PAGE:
Y’all: Short for “you all.”  Example: “Y’all come back now, you hear?”

Bless your little heart: Depending on the situation, this phrase can either be a heartfelt expression of sympathy or a particularly condescending insult.  Example: “Paula Deen has diabetes. Bless her little heart!” “Bless his little heart, he just can’t help it. You can’t fix stupid!”

Toboggan: Everywhere else (except parts of Pennsylvania and Ohio, a commenter has pointed out), a “toboggan” is a sled. In the southern United States, a sled is a sled and a toboggan is a knit cap worn in cold weather. This word is often abbreviated as “boggan.” Example: “Put on your ‘boggan before you go sledding, or you’re like to catch your death of cold!”

Aim to: Intend to or plan to. Example:  “I am to go into the city this weekend.”

Holler: A small, sheltered valley. Example: “My family lives in the holler.”

You might could:  Maybe you can.  Example: “You might could fix it with duct tape.”

No ‘count: Not worth anything. Example: “She married a no ‘count bastard. He just sits at home and drinks beer all day.”

Ain’t: Is not, are not, am not: Example: “We ain’t going out today. That ain’t gonna happen.”

Like to: Likely to, nearly or almost. Example: “I was so surprised I like to died of shock!”

Cat-head: A large, homemade, irregularly-shaped breakfast roll. The rest of the US calls these “biscuits.” Example: “Mama made a pan of cat-heads and gravy for breakfast.”

Coke: Originally short for “Coca-Cola,” this is used in the American South to refer to any carbonated beverage, regardless of brand or flavor. Example: “What kind of Coke would you like? We have regular coke, Sprite and Dr. Pepper.”

Reckon: Guess or suppose. Example: “I reckon we’ll be by about 10 o’clock.”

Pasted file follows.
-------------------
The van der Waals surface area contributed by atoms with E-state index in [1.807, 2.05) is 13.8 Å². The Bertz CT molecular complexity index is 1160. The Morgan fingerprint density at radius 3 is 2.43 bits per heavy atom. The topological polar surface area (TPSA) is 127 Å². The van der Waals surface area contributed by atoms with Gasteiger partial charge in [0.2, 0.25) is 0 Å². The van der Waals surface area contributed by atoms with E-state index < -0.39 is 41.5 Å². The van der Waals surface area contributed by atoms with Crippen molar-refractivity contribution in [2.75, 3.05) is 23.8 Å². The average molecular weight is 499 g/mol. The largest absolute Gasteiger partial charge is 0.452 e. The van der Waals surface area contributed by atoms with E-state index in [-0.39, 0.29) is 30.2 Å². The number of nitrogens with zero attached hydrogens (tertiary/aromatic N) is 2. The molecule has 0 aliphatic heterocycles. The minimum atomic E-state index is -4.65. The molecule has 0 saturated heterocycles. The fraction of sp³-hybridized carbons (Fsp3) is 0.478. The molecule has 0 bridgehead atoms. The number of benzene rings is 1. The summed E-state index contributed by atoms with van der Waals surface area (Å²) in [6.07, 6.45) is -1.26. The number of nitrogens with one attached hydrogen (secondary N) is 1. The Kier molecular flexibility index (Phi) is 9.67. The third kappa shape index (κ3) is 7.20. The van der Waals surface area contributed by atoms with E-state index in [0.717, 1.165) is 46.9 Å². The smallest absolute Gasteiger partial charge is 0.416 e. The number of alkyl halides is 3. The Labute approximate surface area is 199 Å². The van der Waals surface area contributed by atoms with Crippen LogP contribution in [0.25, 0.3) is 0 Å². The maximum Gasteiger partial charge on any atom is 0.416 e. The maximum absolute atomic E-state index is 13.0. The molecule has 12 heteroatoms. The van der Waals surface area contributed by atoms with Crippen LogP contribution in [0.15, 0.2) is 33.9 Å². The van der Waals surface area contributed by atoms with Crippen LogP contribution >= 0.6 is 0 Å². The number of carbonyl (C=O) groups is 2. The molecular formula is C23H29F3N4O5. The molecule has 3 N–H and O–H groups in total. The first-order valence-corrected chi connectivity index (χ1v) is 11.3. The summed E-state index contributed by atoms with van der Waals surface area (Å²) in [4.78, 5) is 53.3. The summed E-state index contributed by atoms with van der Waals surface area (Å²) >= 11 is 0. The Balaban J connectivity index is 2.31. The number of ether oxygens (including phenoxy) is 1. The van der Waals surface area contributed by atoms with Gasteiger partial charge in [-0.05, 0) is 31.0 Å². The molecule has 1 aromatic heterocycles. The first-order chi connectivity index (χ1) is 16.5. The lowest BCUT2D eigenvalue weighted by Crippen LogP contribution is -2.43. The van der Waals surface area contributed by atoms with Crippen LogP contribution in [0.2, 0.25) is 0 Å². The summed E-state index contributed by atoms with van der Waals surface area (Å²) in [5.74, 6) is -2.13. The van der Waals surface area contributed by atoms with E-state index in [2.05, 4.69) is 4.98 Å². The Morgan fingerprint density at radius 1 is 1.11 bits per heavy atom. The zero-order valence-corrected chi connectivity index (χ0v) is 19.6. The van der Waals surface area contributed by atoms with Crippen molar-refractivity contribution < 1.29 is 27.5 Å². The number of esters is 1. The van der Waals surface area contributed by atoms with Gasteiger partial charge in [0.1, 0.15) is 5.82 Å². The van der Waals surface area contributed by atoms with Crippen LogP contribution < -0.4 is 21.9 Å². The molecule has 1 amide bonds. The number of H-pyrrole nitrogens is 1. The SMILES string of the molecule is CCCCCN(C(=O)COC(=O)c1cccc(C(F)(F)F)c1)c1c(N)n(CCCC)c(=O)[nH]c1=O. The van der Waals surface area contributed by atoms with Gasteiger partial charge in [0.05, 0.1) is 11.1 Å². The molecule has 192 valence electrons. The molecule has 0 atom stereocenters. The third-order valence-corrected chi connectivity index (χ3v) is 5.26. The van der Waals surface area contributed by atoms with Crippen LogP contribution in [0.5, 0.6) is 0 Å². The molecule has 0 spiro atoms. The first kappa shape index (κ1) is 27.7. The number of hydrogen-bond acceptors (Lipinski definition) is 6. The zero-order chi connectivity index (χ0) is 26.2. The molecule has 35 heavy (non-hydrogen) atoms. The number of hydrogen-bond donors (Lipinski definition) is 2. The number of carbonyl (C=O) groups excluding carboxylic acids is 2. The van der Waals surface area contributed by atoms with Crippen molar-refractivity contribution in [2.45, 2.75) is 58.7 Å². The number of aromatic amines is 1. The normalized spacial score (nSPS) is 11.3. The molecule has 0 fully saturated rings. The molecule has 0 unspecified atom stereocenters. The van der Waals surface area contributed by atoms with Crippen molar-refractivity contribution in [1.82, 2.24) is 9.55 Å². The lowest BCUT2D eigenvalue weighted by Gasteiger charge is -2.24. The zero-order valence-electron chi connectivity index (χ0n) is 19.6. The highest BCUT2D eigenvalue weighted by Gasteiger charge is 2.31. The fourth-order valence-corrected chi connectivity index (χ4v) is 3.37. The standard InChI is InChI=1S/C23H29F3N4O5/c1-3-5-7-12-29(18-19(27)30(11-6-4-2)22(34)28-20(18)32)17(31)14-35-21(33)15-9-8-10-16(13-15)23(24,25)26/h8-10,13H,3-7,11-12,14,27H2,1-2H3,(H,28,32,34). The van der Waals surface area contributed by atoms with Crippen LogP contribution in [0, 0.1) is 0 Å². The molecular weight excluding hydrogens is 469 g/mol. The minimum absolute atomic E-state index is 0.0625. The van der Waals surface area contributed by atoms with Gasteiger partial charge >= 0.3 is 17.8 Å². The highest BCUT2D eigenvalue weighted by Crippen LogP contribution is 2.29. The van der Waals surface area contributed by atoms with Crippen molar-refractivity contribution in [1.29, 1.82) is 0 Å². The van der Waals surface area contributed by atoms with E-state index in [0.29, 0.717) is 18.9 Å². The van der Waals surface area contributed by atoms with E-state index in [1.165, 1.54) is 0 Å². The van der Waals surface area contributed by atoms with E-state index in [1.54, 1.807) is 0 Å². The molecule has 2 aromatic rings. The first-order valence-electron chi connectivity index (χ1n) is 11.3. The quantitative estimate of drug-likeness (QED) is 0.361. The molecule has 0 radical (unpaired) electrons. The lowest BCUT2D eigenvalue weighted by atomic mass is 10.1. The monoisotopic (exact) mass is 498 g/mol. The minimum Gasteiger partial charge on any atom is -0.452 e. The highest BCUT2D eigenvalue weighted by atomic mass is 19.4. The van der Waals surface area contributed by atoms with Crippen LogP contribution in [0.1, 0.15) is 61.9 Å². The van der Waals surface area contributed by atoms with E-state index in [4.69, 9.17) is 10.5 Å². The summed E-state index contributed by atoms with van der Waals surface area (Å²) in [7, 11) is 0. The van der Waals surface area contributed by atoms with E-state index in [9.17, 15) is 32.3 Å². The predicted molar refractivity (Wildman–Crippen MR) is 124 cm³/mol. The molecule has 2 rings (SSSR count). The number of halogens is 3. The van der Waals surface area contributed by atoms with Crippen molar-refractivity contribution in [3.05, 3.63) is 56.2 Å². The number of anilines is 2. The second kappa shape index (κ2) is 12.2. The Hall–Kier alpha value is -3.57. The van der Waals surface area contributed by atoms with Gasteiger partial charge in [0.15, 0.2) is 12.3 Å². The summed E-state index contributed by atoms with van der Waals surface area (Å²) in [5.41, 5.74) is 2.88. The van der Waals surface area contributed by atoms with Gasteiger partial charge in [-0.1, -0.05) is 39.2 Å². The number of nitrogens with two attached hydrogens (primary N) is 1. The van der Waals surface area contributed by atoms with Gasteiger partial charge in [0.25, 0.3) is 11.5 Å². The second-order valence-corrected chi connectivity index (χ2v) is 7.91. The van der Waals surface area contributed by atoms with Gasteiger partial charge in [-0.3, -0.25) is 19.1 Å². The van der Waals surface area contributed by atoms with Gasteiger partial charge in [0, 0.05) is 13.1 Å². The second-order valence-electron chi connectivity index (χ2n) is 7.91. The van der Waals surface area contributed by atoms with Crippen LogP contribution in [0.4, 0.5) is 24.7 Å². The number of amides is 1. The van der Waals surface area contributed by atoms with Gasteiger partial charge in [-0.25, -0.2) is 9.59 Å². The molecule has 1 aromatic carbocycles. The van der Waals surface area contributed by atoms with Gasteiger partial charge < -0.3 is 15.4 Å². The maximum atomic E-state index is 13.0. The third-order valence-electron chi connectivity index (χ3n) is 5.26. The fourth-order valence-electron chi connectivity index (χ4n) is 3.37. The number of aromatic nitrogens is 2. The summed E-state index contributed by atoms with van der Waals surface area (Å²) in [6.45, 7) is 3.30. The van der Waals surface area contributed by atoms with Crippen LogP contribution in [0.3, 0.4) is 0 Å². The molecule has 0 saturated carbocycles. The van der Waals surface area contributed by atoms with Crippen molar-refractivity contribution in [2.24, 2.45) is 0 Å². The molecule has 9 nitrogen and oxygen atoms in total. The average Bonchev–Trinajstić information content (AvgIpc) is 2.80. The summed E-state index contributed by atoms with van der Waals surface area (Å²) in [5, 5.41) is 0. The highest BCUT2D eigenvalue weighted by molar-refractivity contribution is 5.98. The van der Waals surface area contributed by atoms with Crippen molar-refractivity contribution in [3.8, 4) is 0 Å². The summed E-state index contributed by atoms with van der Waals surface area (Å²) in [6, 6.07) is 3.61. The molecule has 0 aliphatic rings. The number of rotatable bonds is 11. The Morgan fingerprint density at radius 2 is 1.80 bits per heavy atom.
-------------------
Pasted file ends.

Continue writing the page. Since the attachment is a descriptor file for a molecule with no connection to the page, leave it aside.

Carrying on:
Do you know anyone from the American South? Share your favorite regional words and sayings in the comments!

 

Native American Girl Punished for Translation

Decades ago, the US government made a conscious effort to force Native American children to forget their tribal languages. In many regions, native children were taken away from their parents and sent to boarding schools, where they were not only encouraged to speak English put actually punished for speaking their own languages.

So, when teachers in a small-town Catholic School took it upon themselves to reprimand a 12-year-old Menominee student for translating a few basic English phrases into the Menominee language, it’s only natural that a firestorm ensued.

Here’s the story, as reported in the Toronto Star. After the girl, Miranda Washinawatok, translated “hello,” “I love you” and “thank you” into Menominee for other students in the class, her teacher, Julie Gurta snapped at her in class. Ms. Gurta’s rationale was that since she couldn’t understand Menominee, the children could be using it to say something improper behind her back.

As if that overreaction wasn’t enough, the girl was singled out again in her next class by the teacher for “upsetting” Ms. Gurta. Then, she was benched at a basketball game for the same reason.

Miranda’s mother went to the local news station after the school refused to clarify the disciplinary actions taken against her daughter.

That got results, as the Catholic diocese that runs the school agreed to meet with Miranda’s mother and her great-uncle, anti-racism activist Richie Plass. Despite the obvious echo of the “bad old days,” Plass attributed the problem to cultural ignorance rather than malicious racism. He told the Toronto Star:

“What’s become apparent to a lot of people in the diocese and the decision-makers especially is how much their staff and people flat-out don’t know when it comes to our culture. With this issue — and we don’t know what happened before now — to me I don’t think it was racist. I think it was ignorance. It’s ignorance and a form of intolerance.”

Meanwhile, the diocese spokesperson acknowledged that “the whole situation was handled poorly by the school. It was a wake-up call for us. This brought a lot of issues, emotion and anger to the forefront. There’s a lot there we need to work on.”

They might start by working with Ms. Gurta, who sent a letter to the family explaining her actions in which she accused Miranda of “increas[ing] increase racial and cultural tensions.”

How does a school in a heavily Native American area manage to remain so ignorant of the history of language suppression that they faced? And shouldn’t they be encouraging students to take pride in their heritage and speak a language that considered “highly endangered,” with only 130 native speakers left?  More broadly, shouldn’t hearing someone speak another language (especially when they’re more than willing to translate for you) be treated as an opportunity to learn rather than a threat?